The British political crisis and European politics: A dystopian scenario

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by Dr Alex Joffe

EXECUTIVE SUMMARY: The ongoing collapse of Theresa May’s government in Britain raises the possibility of new elections in which Labour leader Jeremy Corbyn would be the likely winner. The red-green alliance between the European far left and Islamist parties threatens to create a dystopian scenario in which national identities are rapidly discarded and national security compromised by terrorism and separatism. This would represent a tremendous danger to the continent’s Jews, to Israel, and to the U.S.

The resignation of Priti Patel from the British Cabinet after leaks that she had secretly met with Israeli officials to discuss aid to Syrian refugees has thrown the government of Theresa May into even greater upheaval. Already reeling after electoral failures earlier this year and unsuccessful Brexit negotiations, there is now the possibility that May’s government could fall.

This prospect once again brings into focus demographic and electoral trends in Britain and across Europe. Earlier in 2017, the alliance between the far left and Muslim voters was not sufficient to bring a Communist anti-Semite, Jeremy Corbyn, to power as prime minister under the banner of Labour, but it might pull it off next time. In Europe, the problem is compounded by the presence of Muslim political parties that are reshaping national politics.

What are the long-term implications for Israel and the U.S.?

The promised economic and political consequences of a Corbyn victory – higher taxes, increased immigration, a renewed relationship with Europe (despite promised support for Brexit), and distance from the U.S. – may prove insufficient to repel voters. In any coming election, growing frustration with the ineptitude of Theresa May and her government, undefined anger at the “establishment,” and the desire for change will again play roles. That Corbyn, a vocal admirer of the IRA, Hamas, and Hezbollah and guest on Iranian television, is a credible politician at all says something about a sizeable portion of the British population. For British Jews especially, the message is ominous. Their concerns about rapidly rising anti-Semitism, anti-Israel bias, and terrorism are simply unimportant as electoral issues. Endlessly documented anti-Semitism within all levels of the Labour Party registers with Jews, but not with the broader electorate.

A Corbyn victory, which is entirely plausible, would be a harbinger of demographic and electoral changes throughout Europe. The “red-green alliance” of far-left and Muslim parties is nominally united against

globalization, capitalism, imperialism, and colonialism, but it is more fundamentally linked by shared anti-Americanism and anti-Semitism.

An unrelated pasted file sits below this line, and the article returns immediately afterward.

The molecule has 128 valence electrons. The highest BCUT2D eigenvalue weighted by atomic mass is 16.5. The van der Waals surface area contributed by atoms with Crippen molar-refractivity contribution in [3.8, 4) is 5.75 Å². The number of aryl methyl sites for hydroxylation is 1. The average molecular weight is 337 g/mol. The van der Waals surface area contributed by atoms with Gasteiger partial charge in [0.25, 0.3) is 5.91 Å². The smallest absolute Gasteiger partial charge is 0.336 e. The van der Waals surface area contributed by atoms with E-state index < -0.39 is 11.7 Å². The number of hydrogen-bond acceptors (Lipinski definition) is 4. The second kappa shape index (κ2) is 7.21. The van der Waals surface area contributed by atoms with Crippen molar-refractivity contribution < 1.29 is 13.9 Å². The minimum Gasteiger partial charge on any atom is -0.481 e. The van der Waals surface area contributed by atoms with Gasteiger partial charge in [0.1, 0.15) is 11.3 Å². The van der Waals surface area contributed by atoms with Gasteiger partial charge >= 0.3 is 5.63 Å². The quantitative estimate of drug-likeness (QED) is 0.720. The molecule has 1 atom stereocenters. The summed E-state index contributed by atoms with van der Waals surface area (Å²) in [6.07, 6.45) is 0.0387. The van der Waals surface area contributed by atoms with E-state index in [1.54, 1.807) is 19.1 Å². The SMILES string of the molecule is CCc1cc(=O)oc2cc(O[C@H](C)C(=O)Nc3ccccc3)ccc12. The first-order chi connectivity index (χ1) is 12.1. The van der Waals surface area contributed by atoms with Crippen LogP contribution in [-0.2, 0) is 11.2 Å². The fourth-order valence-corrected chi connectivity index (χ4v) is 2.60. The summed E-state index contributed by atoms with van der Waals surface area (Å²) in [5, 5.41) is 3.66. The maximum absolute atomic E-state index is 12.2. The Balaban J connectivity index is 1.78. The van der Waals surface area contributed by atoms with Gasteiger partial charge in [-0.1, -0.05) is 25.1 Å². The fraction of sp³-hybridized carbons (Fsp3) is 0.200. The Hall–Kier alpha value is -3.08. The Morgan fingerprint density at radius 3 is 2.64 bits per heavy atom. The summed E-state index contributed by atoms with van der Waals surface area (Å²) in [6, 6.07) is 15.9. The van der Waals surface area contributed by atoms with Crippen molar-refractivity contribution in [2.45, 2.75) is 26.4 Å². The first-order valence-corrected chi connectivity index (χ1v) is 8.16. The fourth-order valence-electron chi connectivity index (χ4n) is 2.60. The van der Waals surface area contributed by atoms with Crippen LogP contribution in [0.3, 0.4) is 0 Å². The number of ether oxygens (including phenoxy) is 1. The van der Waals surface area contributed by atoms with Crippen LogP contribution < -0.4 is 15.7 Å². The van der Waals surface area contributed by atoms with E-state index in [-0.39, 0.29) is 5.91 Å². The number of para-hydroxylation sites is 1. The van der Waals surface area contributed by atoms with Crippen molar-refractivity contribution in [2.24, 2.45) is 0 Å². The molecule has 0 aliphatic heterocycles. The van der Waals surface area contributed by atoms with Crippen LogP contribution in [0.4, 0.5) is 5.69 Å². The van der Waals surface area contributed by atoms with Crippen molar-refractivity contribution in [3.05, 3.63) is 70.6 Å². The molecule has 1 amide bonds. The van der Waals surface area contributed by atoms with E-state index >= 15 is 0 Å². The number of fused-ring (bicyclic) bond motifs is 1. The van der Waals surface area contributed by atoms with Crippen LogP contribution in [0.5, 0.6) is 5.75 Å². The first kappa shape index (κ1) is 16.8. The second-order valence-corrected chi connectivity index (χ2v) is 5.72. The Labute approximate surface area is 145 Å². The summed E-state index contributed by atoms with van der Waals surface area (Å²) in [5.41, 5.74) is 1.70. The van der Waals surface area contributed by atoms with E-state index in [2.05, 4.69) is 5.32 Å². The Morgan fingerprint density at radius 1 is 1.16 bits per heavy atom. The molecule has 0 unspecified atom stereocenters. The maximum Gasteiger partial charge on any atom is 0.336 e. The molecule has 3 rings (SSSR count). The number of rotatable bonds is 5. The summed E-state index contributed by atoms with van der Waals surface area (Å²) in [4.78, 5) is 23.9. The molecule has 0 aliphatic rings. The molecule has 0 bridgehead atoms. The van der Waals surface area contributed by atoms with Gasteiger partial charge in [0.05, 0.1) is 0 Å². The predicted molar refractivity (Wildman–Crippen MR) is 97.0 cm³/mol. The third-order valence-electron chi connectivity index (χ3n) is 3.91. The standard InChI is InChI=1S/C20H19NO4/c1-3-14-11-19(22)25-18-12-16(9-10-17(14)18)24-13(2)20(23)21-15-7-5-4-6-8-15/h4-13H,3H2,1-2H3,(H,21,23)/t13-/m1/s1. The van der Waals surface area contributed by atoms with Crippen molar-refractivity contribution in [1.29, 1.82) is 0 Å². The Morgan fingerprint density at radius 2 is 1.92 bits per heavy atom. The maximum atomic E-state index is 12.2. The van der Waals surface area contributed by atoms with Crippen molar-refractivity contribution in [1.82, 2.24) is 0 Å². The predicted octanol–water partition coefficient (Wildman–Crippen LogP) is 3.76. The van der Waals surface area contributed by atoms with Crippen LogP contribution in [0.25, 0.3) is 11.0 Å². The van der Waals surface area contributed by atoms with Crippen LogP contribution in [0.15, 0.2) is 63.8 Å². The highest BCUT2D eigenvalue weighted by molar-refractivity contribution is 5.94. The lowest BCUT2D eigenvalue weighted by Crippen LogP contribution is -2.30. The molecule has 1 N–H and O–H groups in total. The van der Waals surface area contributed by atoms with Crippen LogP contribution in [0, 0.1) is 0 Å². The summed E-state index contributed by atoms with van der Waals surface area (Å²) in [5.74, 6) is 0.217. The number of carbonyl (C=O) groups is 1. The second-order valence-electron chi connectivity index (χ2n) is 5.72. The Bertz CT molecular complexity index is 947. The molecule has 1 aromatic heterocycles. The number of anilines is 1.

The alliance is comprised primarily of Communists and Greens, but also by mainstream parties such as Corbyn’s Labour Party, as well as by explicitly Muslim parties, such as the DENK party in the Netherlands, the Equality and Justice Party in France, and the NZB Party in Austria. These purport to help downtrodden Muslim minorities, but are in fact part of a network controlled by Turkey’s AKP party that organizes Muslims under an anti-assimilation platform. Belgium’s Islam party is explicitly Islamist, as is the Arab-European League. These Muslim parties and others are already reshaping local politics by functioning as voting blocs that influence mainstream candidates and by putting forward their own candidates. They are also influential in organizations such as unions. Sooner or later, one of these parties will be elected outright or will wield decisive national power in a coalition government. What might be expected to follow? Recent history suggests little reason for optimism.

The first concern is counterterrorism. On the one hand, incidents will be responded to and terrorists neutralized. But on the other, the “counter violent extremism” paradigm – which has proven only to empower clever Islamists with funding and credibility – will be expanded. This will amplify problems that have already overwhelmed counterterrorist and police forces in Western European countries. If “de-escalation” police tactics are adopted, the situation on the streets will become far worse.

But further loss of control is assured. The red-green alliance has already empowered local Muslim leaders who govern the banlieues and the hundreds of other no-go zones. Most mainstream and all Muslim parties are already opposed to assimilation as a means of national integration and favor increased immigration, ostensibly in the name of multiculturalism. Retreat from national control and national identity will accelerate.

Speaking out against these trends has already been deemed “racist” at the highest levels. Witness, for example, Angela Merkel’s collusion with Facebook and May’s promise to intensify Britain’s already obsessive policing of the Internet in the wake of recent London attacks, ostensibly in the name of preventing “radicalization.” Opposition to free speech on the grounds that it permits “defamation of religion” is already in the European mainstream and will expand further.